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The Addiction

Admitting you have a problem is the first step to recovery. I'd like to believe that, but I don't I'm an addict. I admit it, but I still can't quit. I wake up every morning thinking that this will be a new day. I can do it, I tell myself. But by mid-afternoon, I've had my fix and I'm already thinking about tomorrow, when I can start to stop... again.

The guilt is overwhelming at times. People without addictions don't understand, they say quit or just have a little. That makes me laugh. My brain doesn't work like that, no addict's does. Once I start I don't want to stop. I feed the demon and relish in the short term high, ignoring the crash that inevitably will follow. Once my skin starts to crawl, I know what I need and I find it. I see children with it all the time, where are the parents, I wonder, don't they realize what's happening... most of the time only when it's too late.

The holidays are the worst time. Even though I know what's about to take place, I can't stop it, it calls to me. Finally I get what I need and then some. It's an insidious substance that I desperately need to escape, but I have too many triggers; places, foods, times of day, emotions and others, all catalysts to my daily downfall. It's been so long, I know it's beyond mental, it's physical, withdrawal will be a required price of exit, but can I quit? What will life be like without it? I can't imagine. Not yet anyway, maybe later, I hope.

During those moments of surrender when I lift my obsession toward my eager nose and waft the sweet scent before ingestion, the purity of others runs through my mind. Should I settle or hold out for a premium brand, maybe something European. They've been around the longest, and while the most expensive, the experience is worth the price. At any cost the sensation is over too soon, once the last remnants dissipate in the back of my throat I feel satisfied, but it doesn't last. I want more; I need more.

I try not to keep it in the house. I don't want it in my life, but it's there, despite my efforts. I've gone out in the middle of the night to find it, and sometimes sadly even my friends and co-workers have purchased it for me. They understand it's a fight that sometimes, most times, I fall short of victory. I know they want me to stop, but feeding my madness can be less disruptive than the chaos of just allowing me to succumb to it.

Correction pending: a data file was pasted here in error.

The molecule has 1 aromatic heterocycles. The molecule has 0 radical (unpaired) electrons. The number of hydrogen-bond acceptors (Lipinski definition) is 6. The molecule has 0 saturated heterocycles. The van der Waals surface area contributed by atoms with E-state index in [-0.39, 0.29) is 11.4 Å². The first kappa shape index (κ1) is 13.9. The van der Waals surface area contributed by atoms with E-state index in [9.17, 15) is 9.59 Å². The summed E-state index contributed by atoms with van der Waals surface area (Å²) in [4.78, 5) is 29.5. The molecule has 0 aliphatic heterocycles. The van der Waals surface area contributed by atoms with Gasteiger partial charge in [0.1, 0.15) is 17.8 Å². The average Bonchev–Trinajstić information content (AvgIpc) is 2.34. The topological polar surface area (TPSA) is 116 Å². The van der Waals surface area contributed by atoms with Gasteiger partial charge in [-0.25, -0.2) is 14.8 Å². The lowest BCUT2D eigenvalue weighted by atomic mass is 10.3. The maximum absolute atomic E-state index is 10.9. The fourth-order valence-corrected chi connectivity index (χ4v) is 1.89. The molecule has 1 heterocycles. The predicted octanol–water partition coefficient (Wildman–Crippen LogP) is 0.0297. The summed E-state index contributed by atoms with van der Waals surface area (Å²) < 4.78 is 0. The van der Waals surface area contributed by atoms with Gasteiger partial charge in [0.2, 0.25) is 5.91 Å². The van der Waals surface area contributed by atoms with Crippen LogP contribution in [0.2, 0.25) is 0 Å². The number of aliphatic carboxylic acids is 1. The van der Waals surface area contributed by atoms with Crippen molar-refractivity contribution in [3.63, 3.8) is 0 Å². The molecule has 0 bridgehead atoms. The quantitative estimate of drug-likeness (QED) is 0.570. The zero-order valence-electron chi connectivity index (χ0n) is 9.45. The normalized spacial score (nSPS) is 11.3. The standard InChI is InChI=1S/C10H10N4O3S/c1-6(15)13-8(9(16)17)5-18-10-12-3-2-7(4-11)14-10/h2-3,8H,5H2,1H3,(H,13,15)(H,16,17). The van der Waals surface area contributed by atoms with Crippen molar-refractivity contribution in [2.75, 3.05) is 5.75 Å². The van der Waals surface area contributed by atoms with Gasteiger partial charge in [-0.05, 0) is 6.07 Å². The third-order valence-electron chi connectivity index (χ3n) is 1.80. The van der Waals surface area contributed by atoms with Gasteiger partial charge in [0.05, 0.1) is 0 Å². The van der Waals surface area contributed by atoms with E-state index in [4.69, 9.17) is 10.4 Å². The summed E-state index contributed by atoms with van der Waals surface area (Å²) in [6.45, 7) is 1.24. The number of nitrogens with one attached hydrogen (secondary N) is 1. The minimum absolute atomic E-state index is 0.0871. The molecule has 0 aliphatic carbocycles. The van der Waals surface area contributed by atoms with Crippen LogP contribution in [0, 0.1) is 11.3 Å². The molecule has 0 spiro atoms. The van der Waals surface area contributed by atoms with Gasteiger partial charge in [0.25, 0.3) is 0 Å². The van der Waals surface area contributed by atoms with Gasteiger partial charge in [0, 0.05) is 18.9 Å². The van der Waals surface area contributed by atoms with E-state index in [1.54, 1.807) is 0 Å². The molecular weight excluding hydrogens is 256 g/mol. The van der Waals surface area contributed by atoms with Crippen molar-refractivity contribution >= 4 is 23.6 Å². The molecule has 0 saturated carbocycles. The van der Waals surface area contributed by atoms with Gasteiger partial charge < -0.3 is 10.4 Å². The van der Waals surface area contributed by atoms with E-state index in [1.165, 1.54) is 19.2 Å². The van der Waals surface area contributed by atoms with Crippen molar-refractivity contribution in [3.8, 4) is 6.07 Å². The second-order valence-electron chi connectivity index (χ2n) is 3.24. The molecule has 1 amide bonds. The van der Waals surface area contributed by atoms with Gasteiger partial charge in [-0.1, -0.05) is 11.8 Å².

Lately, whenever I need to score, I go to Crossgates Mall. There's a spot in the old section where some, like myself, and others not as needy, at least not yet, can purchase it in one of its most untainted forms. I don't always need the best, and have often accepted less, but given the choice; I find it harder to settle now.

Feeling the arousal, I take the escalator as gold boxes and red ribbons dance in my brain. Finally, there it is. There are others that would fit the bill; Lindt, Hauser, Toblerone, Ghirardelli, but at this moment it's Godiva. For many that name conjures up another, more risqué image, but for me, a confirmed chocoholic, it's caramels, creams, nuts, pralines, solids and the most damaging of all, the dreaded truffle. How is it possible a food source roughly the size of your thumb can pack that many calories? There should be a law. Not that I would obey it, for me it's too late. But if you're listening, save yourself! Don't give in to the Amaretto, Cashew, Espresso, Cognac, Grand Marnier, Pecan Caramel, Mandarin Orange or infamous Double Chocolate. If you fall victim to this addiction the price will be a pair of love handles that will make you easier to carry around than a new set of Samsonite luggage, midnight excursions and a cholesterol count with a comma in it. Well, you've been warned, now if you'll excuse me, I've got an important engagement with a naked lady riding a white horse.

 
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A Royal Treatment
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